"The Wars of the Roses" is an era in British history taking place during the late 1400s, in which different families fought to make one of theirs the King of England, each with supposedly legitimate claims to the throne. This period of history - which, interestingly enough, also builds the foundation for the fantasy stories in the "Game of Thrones" universe - has been put into a TV series by Starz and is now available on Blu-Ray Disc from Anchor Bay Entertainment. Needless to say that we've been very eager to check it out.
After defeating the "Mad" King Henry, the Lancaster family proclaims heir eldest son, king Edward IV of England. The young regent has successfully fought many battles and is loved by his followers. However, he is also known as a ladies' man and no one is really surprised when he makes advances on Elizabeth Woodville, a commoner he meets one day as she ask for his support. Despite everyone's assumptions, however, Edward is very serious about Elizabeth and the two secretly marry and as England slowly recuperates from the war, she is subsequently crowned Queen of England.
But there are many contenders to the throne. The Mad King himself has not given up yet and assembles an army, while Margaret of Anjou, the "red" queen of King Henry, also feels that she needs to recapture the throne for her husband from her own retreat in France. But closer to home, the lady Margaret Beaufort feels that with King Henry in exile, her own son should be sitting on the throne, continuing the line of the Tudors. As everyone flocks to court with their own agenda, the young king and his charismatic queen are constantly surrounded by plots and schemes. Every person at court, it seems, is trying to maneuver themselves in the best position for power and succession and it becomes increasingly hard for the couple to tell friend from foe. Only the trust and love they have for each other serves as the root of their reign and more than once, Elizabeth has to cool Edward's temper in the face of challengers and political intrigue. Level-headed and even-handed, the two try to serve England and its people, try to make it a better more stable and more wealthy country for everyone. Sadly, however, many of their opponents and closest entourage are eaten alive by their own ambition and greed, ultimately driving King Edward into war over and over again as he has to defend his throne against impostors and challengers.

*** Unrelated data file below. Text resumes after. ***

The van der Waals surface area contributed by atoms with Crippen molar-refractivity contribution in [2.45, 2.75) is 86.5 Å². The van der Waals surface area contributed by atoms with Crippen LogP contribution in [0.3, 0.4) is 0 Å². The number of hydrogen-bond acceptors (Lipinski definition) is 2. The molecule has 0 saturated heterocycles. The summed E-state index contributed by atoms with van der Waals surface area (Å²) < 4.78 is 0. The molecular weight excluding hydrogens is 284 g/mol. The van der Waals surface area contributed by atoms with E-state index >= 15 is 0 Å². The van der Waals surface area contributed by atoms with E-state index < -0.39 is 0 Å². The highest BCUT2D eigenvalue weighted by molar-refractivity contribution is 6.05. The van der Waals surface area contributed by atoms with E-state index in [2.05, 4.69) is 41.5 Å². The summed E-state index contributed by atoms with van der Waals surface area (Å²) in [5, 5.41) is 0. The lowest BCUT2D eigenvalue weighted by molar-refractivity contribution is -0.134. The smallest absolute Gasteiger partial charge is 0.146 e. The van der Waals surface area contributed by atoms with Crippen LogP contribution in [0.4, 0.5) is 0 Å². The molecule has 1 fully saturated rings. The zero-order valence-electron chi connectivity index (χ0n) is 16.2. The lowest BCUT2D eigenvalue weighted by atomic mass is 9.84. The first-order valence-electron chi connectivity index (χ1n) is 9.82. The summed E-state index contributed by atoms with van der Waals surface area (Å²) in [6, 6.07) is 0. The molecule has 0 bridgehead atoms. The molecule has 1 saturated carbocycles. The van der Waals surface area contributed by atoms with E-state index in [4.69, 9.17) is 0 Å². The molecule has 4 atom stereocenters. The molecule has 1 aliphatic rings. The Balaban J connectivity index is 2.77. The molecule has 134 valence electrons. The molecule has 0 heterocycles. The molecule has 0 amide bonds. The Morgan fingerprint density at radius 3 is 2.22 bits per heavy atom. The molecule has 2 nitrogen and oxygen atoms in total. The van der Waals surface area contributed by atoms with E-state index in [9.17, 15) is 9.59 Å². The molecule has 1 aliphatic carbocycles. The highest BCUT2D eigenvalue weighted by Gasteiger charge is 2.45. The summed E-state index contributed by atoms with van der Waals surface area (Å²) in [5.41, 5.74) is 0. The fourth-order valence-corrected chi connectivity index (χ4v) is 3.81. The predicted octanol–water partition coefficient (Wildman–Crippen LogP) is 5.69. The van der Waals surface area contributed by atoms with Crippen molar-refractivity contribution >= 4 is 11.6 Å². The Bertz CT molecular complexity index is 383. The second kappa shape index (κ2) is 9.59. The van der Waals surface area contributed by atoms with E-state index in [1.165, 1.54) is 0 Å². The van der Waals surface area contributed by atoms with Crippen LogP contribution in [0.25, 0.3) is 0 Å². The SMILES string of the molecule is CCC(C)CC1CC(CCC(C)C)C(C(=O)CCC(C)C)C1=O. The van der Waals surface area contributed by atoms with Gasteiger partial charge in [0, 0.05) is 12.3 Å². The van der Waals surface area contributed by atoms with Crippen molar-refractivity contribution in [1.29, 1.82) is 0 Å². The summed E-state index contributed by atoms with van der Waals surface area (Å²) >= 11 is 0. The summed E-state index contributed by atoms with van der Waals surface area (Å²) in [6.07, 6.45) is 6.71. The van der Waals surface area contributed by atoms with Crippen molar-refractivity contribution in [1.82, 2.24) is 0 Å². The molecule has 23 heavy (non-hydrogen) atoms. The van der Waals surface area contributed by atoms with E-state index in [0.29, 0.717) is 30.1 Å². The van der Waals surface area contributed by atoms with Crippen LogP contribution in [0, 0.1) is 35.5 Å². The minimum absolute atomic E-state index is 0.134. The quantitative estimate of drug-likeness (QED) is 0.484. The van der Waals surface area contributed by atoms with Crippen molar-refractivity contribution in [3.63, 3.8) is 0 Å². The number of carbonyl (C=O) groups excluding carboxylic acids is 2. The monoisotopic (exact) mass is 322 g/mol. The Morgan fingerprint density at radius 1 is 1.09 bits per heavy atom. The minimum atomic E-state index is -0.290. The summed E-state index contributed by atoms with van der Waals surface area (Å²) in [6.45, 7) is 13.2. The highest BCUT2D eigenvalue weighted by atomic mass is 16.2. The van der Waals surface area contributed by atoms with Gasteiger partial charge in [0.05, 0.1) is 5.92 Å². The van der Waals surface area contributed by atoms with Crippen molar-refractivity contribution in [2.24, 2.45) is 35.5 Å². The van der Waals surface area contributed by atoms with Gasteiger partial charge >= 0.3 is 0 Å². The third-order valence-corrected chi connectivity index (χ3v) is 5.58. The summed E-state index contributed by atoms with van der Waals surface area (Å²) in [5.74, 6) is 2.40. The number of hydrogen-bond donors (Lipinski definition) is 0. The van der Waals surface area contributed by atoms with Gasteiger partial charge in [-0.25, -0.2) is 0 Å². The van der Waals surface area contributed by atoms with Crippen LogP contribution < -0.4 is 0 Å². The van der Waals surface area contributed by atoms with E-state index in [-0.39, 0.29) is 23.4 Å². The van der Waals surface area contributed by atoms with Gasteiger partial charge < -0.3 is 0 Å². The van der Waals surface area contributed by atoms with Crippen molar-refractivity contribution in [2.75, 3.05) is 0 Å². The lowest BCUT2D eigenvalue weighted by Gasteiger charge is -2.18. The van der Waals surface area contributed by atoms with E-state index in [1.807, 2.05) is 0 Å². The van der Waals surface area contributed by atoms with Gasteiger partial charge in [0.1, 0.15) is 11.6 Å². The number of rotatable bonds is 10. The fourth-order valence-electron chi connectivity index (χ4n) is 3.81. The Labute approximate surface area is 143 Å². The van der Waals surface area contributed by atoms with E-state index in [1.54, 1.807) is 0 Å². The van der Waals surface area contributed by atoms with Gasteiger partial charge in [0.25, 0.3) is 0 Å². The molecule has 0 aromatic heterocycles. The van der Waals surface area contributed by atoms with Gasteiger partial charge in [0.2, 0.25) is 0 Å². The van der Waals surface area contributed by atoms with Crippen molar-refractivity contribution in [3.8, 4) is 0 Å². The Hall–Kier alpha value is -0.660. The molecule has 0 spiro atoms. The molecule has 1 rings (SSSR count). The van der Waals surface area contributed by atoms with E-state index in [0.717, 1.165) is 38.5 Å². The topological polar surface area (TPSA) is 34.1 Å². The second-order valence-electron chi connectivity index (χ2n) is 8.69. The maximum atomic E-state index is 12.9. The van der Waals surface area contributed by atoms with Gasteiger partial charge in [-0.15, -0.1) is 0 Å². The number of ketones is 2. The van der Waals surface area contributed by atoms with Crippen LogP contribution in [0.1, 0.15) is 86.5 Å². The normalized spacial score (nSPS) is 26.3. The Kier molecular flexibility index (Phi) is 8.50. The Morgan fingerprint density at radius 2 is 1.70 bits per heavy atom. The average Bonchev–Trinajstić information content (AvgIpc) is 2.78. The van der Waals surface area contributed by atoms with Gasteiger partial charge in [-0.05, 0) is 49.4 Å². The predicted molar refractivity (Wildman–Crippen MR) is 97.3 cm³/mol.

In ten episodes, "The White Queen" tells this fascinating story of betrayal, ambition and power and there is not a moment where the pace ever lets up. The scheming and plotting never ends and every time you feel you know a character, they may just switch allegiance and turn the table all over again. It is magnificent to watch, particularly when you consider that this series is based on real historic events taking place.
The world of later 1400 England i brought to life magnificently in this show, transporting you entirely to the Middle Ages. Shot largely in Belgium where the cities of Bruges and Ghent stand in for medieval England, not for a minute will you doubt the show's authenticity.
The film has also been marvelously cast and Rebecca Ferguson as Elizabeth, the titular White queen, stands out in particular as she wonderfully portrays the growth her character goes through. Whether it is love, joy, anger, sadness or complete loss, her emotions are always honest, making her queen tangible and imperious, yet never infallible or untouchable. It is a rare combination that she brings to life with seemingly remarkable ease.